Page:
Resolving conflicts with a well-delivered apology

Category

Conscious coupling

DATE

June 29 2023

Apologies have been underused, overlooked, and diluted into something that isn't as meaningful anymore. Nope, the words “I'm sorry” just don’t cut it anymore. They’ve been thrown around as a pacification method or a form of rebuttal. So much so that people have doubts about whether the person delivering the apology really meant it.

Sorry has lost its meaning

Doesn't that suck? When our words can't even be taken at face value?

The word “sorry” has been so overused that it often doesn't carry the weight of the full sentiment, but a well-delivered apology can create so much impact, heal wounds, and deepen connections.

I wrote this post “We’ve been doing apologies all wrong” in 2021 when I was with my ex, and I was reminded of this very lesson again with my current love 2 years later. (Psst, you could use apologies to enhance any relationship, even professionally.)

He mentioned something I did that made him feel hurt. He even prefaced it as it’s just something “small”. Instead of dismissing it, I chose to approach the situation differently to help him feel heard and more inclined to communicate and open up more with me.

So, here’s the backstory

I listened and didn’t realize those actions of mine impacted him that way. I acknowledged what I did and apologized, but I also “naturally” repeated the old behavioral patterns I’d learned: I started to muck the entire apology with my own reasonings and justifications for what I did.

Ugh… I could feel it myself as words were fumbling out of my mouth. It felt like an “I'm sorry, but… I'm not?”

No, no! That's what I wanted to convey at all!!

Immediately, I reined in my words and paused when this very lesson reappeared in my mind again.

This one mindset shift, along with the change in how I reacted, made all the difference.

Rebuilding trust with an apology

Here’s an excerpt of my prior realizations and how to express sincere regret and properly defuse the potential conflict:

I came to the rude awakening that… AN APOLOGY IS NOT REALLY FOR YOU. IT’S FOR THE RECIPIENT WHO FELT LIKE YOU WRONGED THEM IN SOME WAY.

If you care about the other person or relationship overall, remind yourself of the bigger picture. Isn’t being in harmony better?

Sincerely apologize, regardless of how you feel about the situation.

Let go of who was right or wrong. Let go of your ego and pride. Let go of debating over the tiniest recollection of the what and why it happened.

Apologize, full stop. Say no more. Let the other person respond. 

Your only responsibility after that is to check if the apology landed.

Why? Because if the apology didn’t land, the person you’re talking to is still stuck in the state of being wronged. They cannot mentally or emotionally move on from that holding pattern until they received the apology, which shakes loose of the hold.

It didn’t matter if he prefaced it as “something small”. He… still… felt… hurt. 

That was the sentiment I honed in on.

Ultimately, my justifications didn’t matter. He already knew I didn’t purposely do it to hurt him, so why waste more words and time trying to explain away why I did what I did?

Instead, lean into how your partner felt

Acknowledge and own your actions. Use the time to understand why those actions created their hurt and discuss resolutions on how to prevent it in the future. (And genuinely mean it!)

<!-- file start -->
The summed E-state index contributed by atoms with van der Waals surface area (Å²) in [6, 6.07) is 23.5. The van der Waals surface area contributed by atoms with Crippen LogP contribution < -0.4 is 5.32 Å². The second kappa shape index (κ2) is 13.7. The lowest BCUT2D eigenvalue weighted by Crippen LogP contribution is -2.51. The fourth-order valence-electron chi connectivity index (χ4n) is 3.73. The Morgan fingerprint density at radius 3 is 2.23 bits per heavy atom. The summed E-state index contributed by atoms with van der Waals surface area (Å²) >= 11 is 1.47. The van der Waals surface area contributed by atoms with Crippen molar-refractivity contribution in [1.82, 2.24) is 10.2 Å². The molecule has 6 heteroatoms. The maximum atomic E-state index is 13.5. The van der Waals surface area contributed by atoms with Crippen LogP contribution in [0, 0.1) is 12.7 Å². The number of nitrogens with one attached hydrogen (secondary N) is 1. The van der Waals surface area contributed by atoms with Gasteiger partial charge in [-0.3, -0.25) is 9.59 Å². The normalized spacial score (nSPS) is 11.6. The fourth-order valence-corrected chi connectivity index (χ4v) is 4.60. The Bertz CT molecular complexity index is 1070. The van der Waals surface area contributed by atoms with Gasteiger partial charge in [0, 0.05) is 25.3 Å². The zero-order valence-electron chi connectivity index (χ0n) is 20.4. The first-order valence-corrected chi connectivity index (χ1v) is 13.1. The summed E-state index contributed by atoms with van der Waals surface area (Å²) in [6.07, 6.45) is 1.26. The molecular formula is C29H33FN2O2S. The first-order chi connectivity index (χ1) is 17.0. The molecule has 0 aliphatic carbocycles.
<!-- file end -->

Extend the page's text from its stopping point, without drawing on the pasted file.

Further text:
More importantly, follow through with what you’ve both agreed upon. You can only build further trust by doing what you say you would.

The more artfully you both move through these situations together, the less likely you’ll have blow-ups or have bombshells dropped out of nowhere. The impact of a well-delivered, genuine apology can defuse conflict, build further understanding, heal emotional wounds, and restore trust.

Choose to act differently. Make the conscious decision to pivot, even if you’re in the midst of mucking it all up as I did. Notice how your partner starts to respond differently and how your connection has deepened through this emotionally intelligent exchange.

The best part of all this was feeling closer to him after this conversation. We both felt heard through this safe, open space we've intentionally created with each other. We both came into this conversation with aspects that didn't come easy to us, but we still vulnerably put our hearts in each other's hands, trusting in our relationship.

A perfect relationship is a connection that you've cocreated together with your partner. It takes time, intention, patience, and compassion from both sides to make the relationship work. So don't underestimate the power of effective communication skills⏤something that can easily make or break a relationship.

 

Good luck, and cheers to revamping the way you apologize!

 

 

Psst, the featured photo is by Pixabay via pexels

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About the author

Kat Nieh is a dating clarity coach who empowers singles and
those in the early stages of dating with the clarity and confidence
to build a strong foundation for a lasting relationship.

She has also published 3 books, is a best selling author, and has been featured on tv, podcasts, and media publications as a love expert.

Get her freebie "Find Your Soulmate Fast" here!

Kat Nieh is a dating clarity coach who empowers singles and those in the early stages of dating with the clarity and confidence to build a strong foundation for a lasting relationship.

She has also published 3 books, is a best selling author, and has been featured on tv, podcasts, and media publications as a love expert.

Get her freebie
"Find Your Soulmate Fast" here!

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